19Are we at an impasse, then? In reality, only experience will tell us. With marriages, baptisms and deaths, we have three data series spread over time: we can always try to make use of them. Had the Ancien Regime administrators made accurate and frequent exhaustive censuses, the problem as posed here would be resolved. Of that there is no doubt. The difference observed between two censuses would give a clear enough picture of the effects of scarcity. For want of a better solution, can we make up for this absence of data by estimating population change? We have seen that this cannot be done for the actual years in which the crises occurred. But in normal times, even the most wretched vagabond rarely died without his death being registered, and even the least legitimate children were baptized. By working on sufficiently varied indicators and over a long enough period, it is certainly possible to gain an idea of population growth or decline. To the extent that the coefficients of nuptiality, disease and mortality can be considered as relatively stable, each of the three data series can be used as a basis for evaluation.
20But it is clear that each of these coefficients is subject to secular change - of which the current period provides us with many memorable examples - and, moreover, may fluctuate momentarily under temporary influences of an accidental or cyclical nature. Scarcity upsets the composition of human populations and, as a result, the overall value of the coefficients. However difficult it may be to determine age-specific mortality, the sampling we have undertaken appears to indicate that mortality in years of dearth was quite different in this respect to that of normal years. Scarcity not only modified the age distribution after the crisis was over, but also substantially modified not only the number of marriageable individuals and the number of households capable of bearing children, but also the mean physical quality of each generation whose disease resistance was momentarily increased as a result of rigorous natural selection.
21It is even more important, we believe, to consider the compensatory phenomena that occur in the aftermath of the crisis. I imagine that no-one would dream of calculating a country’s demographic losses after a large- scale modern war by looking at pre- and post-conflict marriage statistics. However, over a relatively long period, the coefficient of nuptiality, in our country at least, is among the least unstable. But everyone knows that the months that follow the cessation of hostilities are marked by a flurry of “delayed” weddings. The calculation would thus point to the absurd conclusion of a population increase.
22Yet several phenomena of this kind can easily be detected in the aftermath of major subsistence crises by observing simple series of raw data. Deaths practically always fall sharply, so sharply in fact that it is difficult to explain this fall in relation to population size alone. We can only conclude that scarcity brought forward deaths that would have occurred in the following years. Conversely, we observe not only the existence of delayed weddings, but also a much larger number of conceptions. On our graphs, this surge in births, combined with the decrease in deaths, contributes, after its sudden rise, to an abrupt decrease in the ratio between the two. Finally, given the magnitude of these compensatory mechanisms, one wonders whether these terrible demographic crises were not, demographically speaking, surmounted within relatively few years, in which case, efforts to calculate their intensity by extrapolating upon previous conditions are quite vain.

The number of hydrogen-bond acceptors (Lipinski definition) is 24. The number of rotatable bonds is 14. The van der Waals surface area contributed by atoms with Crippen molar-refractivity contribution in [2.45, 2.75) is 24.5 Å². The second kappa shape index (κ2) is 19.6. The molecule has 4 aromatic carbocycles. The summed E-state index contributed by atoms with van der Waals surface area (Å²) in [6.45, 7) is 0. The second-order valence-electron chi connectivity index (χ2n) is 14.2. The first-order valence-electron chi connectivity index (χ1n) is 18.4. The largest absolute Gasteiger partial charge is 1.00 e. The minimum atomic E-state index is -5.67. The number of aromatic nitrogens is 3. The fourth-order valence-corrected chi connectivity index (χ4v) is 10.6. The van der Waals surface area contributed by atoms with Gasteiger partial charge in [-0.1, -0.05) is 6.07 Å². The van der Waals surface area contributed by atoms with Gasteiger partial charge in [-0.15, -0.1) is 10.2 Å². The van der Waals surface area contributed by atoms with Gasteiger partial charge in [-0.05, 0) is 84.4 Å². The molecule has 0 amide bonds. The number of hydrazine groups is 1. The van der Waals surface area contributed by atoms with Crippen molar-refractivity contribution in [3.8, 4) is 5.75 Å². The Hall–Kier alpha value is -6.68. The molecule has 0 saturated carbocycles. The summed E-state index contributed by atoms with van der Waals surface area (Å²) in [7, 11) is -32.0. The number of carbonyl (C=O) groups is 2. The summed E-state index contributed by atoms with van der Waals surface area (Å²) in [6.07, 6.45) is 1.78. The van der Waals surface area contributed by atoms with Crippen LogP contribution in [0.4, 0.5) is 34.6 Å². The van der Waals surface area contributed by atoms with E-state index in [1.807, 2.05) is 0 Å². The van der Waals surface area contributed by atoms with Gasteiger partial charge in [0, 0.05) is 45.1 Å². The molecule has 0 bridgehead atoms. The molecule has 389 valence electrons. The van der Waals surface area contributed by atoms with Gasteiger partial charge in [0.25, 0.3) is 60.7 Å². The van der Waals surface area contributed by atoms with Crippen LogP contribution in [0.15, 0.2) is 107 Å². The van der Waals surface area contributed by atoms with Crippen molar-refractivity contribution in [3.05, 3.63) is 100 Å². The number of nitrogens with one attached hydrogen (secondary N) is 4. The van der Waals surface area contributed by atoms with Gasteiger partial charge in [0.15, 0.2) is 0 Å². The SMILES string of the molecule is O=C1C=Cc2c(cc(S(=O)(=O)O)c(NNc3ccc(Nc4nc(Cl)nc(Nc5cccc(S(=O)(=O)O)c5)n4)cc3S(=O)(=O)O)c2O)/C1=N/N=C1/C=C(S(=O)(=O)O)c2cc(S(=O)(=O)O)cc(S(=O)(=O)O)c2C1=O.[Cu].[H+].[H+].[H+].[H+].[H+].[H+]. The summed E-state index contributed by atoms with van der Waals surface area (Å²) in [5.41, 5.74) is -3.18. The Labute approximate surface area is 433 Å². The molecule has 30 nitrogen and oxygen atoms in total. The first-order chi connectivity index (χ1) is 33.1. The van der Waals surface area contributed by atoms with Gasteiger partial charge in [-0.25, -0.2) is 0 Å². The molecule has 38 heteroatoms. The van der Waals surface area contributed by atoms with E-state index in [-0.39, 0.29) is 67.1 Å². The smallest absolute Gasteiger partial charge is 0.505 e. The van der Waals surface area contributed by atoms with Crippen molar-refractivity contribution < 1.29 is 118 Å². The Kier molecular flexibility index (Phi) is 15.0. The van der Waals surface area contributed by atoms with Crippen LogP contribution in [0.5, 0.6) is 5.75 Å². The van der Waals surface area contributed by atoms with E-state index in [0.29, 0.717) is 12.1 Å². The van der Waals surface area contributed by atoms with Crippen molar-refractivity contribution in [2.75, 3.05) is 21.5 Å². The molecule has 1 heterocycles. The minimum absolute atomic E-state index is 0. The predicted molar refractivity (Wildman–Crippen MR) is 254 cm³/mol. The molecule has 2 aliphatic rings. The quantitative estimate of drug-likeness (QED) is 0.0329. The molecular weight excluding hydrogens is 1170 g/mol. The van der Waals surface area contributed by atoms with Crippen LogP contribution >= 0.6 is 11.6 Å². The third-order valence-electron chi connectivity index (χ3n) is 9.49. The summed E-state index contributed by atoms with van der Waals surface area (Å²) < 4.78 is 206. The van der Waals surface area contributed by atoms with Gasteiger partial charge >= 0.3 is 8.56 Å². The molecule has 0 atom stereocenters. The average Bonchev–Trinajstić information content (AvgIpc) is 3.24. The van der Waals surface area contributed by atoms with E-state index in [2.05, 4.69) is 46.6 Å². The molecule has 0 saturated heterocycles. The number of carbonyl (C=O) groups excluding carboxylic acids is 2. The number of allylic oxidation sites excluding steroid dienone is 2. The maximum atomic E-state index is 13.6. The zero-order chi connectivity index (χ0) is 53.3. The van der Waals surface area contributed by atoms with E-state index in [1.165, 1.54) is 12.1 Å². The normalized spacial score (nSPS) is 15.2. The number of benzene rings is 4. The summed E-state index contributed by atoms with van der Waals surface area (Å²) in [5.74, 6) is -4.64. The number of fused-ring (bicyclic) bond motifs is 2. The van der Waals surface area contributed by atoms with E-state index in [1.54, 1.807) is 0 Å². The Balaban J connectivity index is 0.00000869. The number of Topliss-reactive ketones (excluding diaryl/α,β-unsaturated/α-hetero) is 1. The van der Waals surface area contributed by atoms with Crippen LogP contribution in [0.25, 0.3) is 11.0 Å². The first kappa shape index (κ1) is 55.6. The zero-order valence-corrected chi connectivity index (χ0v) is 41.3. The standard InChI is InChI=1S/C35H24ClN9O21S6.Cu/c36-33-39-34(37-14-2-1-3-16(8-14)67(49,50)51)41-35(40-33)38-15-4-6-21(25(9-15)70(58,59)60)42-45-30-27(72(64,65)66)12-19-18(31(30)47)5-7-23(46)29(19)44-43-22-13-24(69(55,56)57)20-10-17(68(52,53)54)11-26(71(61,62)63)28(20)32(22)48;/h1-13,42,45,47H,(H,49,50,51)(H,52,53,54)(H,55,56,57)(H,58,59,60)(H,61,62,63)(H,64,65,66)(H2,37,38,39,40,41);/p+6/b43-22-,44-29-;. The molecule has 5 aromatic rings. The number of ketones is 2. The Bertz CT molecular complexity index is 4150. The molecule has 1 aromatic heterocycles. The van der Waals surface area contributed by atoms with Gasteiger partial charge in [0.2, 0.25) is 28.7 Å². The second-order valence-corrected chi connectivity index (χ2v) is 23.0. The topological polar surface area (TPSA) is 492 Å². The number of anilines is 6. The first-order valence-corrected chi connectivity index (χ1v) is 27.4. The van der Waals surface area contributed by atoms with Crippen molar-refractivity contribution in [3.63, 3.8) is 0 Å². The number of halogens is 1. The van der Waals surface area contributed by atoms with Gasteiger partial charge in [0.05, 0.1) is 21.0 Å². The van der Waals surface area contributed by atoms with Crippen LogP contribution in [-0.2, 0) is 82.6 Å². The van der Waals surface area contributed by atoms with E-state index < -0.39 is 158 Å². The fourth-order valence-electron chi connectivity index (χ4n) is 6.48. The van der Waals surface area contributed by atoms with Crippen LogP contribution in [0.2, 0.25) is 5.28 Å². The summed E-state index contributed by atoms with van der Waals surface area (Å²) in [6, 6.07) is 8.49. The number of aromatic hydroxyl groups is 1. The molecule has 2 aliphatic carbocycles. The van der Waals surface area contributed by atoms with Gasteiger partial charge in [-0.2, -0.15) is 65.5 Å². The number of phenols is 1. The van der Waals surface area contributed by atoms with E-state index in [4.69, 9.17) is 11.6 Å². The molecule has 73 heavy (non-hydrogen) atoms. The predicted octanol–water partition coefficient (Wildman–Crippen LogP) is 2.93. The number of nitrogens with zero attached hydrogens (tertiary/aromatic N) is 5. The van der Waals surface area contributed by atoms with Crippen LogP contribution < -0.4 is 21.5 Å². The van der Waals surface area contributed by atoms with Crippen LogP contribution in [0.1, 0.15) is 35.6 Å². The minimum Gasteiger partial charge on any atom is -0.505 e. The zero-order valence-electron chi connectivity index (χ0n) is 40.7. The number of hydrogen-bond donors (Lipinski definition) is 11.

24We are hardly in a position to avoid this objection, given the additional argument that a large share of the victims belonged to a very distinct demographic category, destined to disappear gradually without trace. This was a category where fertility was certainly low and infant mortality high, a category afflicted daily, even in normal years, by crises that had little impact on the sturdy bodies of ploughmen rooted in the land.
25Among other qualities, the author of the Reflexions cited above had the merit of conducting a hospital survey. While the survey was small, one aspect of its findings is worthy of mention. In years of rising corn prices, the ratio of hospital deaths to deaths in the rest of the population was much higher than in a normal year. And this was true not only dining the terrible price rises under Louis XIV, but also under Louis XV. In the years 1740 and 1741, there were 48,858 deaths in Paris, a quarter more than normal. But at the Hotel-Dieu hospital, in these same two years, 15,085 deaths were counted, a number well over one-and-a-half times the 9,796 deaths recorded in two ordinary years. Note, however, that the “hospital” of the seventeenth and eighteenth centuries was very different from the institution bearing that name today. It looked after sick people, but these people represented the morbidity of only part of the population. They were all penniless - those who were not “poor” in the strongest sense of the term, i.e. indigent, did not go to hospital. Scarcity, which took a massive toll upon these human beings, on the roads, in their hovels, in the barns where they sought refuge, and in the hospitals, simply concentrated within a few dramatic months a history which, at other times, played out through insignificant episodes of daily destitution.
26The great subsistence crisis, which, despite the confusion created by the expression, one is tempted to designate by its traditional name of “famine”, disappeared under Louis XV. Yet it was not until much later, in the second half of the eighteenth century, that France saw a major upsurge in population growth, announcing the arrival of a new era. Indeed, severe crisis and latent scarcity existed side by side. This latent scarcity persisted even when market prices were not manifestly excessive. Given its permanent nature, this is perhaps the demographically most interesting aspect of the subsistence problem. But can one ever hope to address it? The year of scarcity, prior to Louis XV. is a precise item of data which can be used, up to a certain point, to make rigorous calculations. Beyond that, we find a complex situation of endemic unemployment and growing debt culminating in the seizure and abandonment of farms, in which, without doubt, the price of corn played a role. But it did not kill, either immediately or in a massive sweep; it was a slow process of erosion.